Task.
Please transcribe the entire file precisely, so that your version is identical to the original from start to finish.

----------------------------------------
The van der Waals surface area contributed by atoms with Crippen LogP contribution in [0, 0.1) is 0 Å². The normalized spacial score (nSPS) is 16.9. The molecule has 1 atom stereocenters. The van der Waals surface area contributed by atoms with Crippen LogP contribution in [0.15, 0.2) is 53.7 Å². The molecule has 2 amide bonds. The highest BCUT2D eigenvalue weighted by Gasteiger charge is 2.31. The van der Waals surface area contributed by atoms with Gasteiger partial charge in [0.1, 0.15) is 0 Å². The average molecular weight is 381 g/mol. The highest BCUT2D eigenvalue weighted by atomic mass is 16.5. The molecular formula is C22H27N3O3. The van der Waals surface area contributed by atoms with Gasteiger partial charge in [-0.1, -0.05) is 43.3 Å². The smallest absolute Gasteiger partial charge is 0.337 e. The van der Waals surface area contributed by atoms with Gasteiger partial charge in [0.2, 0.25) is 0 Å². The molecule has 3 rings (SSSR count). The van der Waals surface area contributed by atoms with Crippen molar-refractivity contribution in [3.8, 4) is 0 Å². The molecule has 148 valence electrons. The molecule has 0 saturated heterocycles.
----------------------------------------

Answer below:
The van der Waals surface area contributed by atoms with Crippen LogP contribution in [0, 0.1) is 0 Å². The normalized spacial score (nSPS) is 16.9. The molecule has 1 atom stereocenters. The van der Waals surface area contributed by atoms with Crippen LogP contribution in [0.15, 0.2) is 53.7 Å². The molecule has 2 amide bonds. The highest BCUT2D eigenvalue weighted by Gasteiger charge is 2.31. The van der Waals surface area contributed by atoms with Gasteiger partial charge in [0.1, 0.15) is 0 Å². The average molecular weight is 381 g/mol. The highest BCUT2D eigenvalue weighted by atomic mass is 16.5. The molecular formula is C22H27N3O3. The van der Waals surface area contributed by atoms with Gasteiger partial charge in [-0.1, -0.05) is 43.3 Å². The smallest absolute Gasteiger partial charge is 0.337 e. The van der Waals surface area contributed by atoms with Gasteiger partial charge in [0.2, 0.25) is 0 Å². The molecule has 3 rings (SSSR count). The van der Waals surface area contributed by atoms with Crippen molar-refractivity contribution in [3.8, 4) is 0 Å². The molecule has 148 valence electrons. The molecule has 0 saturated heterocycles.